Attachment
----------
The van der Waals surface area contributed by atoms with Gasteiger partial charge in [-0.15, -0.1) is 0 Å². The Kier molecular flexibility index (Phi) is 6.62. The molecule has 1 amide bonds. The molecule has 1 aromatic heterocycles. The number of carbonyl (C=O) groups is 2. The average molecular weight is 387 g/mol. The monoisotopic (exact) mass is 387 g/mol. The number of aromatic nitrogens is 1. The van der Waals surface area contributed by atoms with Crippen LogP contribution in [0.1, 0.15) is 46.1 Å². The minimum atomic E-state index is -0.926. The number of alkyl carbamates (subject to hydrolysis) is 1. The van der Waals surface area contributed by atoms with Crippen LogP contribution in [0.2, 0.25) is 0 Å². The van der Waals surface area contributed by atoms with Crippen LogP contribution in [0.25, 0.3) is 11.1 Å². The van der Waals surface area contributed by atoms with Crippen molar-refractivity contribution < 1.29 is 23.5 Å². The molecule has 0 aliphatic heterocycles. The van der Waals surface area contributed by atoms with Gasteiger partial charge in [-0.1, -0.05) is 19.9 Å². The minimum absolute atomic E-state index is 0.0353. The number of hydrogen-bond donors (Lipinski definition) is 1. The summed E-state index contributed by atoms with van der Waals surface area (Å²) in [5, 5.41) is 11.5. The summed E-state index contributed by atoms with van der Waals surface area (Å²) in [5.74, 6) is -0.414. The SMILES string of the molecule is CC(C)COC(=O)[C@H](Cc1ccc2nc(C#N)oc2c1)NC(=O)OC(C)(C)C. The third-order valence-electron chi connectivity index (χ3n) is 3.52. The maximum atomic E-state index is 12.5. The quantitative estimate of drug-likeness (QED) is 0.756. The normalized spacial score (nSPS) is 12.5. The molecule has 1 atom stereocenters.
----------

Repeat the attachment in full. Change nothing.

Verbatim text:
The van der Waals surface area contributed by atoms with Gasteiger partial charge in [-0.15, -0.1) is 0 Å². The Kier molecular flexibility index (Phi) is 6.62. The molecule has 1 amide bonds. The molecule has 1 aromatic heterocycles. The number of carbonyl (C=O) groups is 2. The average molecular weight is 387 g/mol. The monoisotopic (exact) mass is 387 g/mol. The number of aromatic nitrogens is 1. The van der Waals surface area contributed by atoms with Crippen LogP contribution in [0.1, 0.15) is 46.1 Å². The minimum atomic E-state index is -0.926. The number of alkyl carbamates (subject to hydrolysis) is 1. The van der Waals surface area contributed by atoms with Crippen LogP contribution in [0.2, 0.25) is 0 Å². The van der Waals surface area contributed by atoms with Crippen LogP contribution in [0.25, 0.3) is 11.1 Å². The van der Waals surface area contributed by atoms with Crippen molar-refractivity contribution < 1.29 is 23.5 Å². The molecule has 0 aliphatic heterocycles. The van der Waals surface area contributed by atoms with Gasteiger partial charge in [-0.1, -0.05) is 19.9 Å². The minimum absolute atomic E-state index is 0.0353. The number of hydrogen-bond donors (Lipinski definition) is 1. The summed E-state index contributed by atoms with van der Waals surface area (Å²) in [5, 5.41) is 11.5. The summed E-state index contributed by atoms with van der Waals surface area (Å²) in [5.74, 6) is -0.414. The SMILES string of the molecule is CC(C)COC(=O)[C@H](Cc1ccc2nc(C#N)oc2c1)NC(=O)OC(C)(C)C. The third-order valence-electron chi connectivity index (χ3n) is 3.52. The maximum atomic E-state index is 12.5. The quantitative estimate of drug-likeness (QED) is 0.756. The normalized spacial score (nSPS) is 12.5. The molecule has 1 atom stereocenters.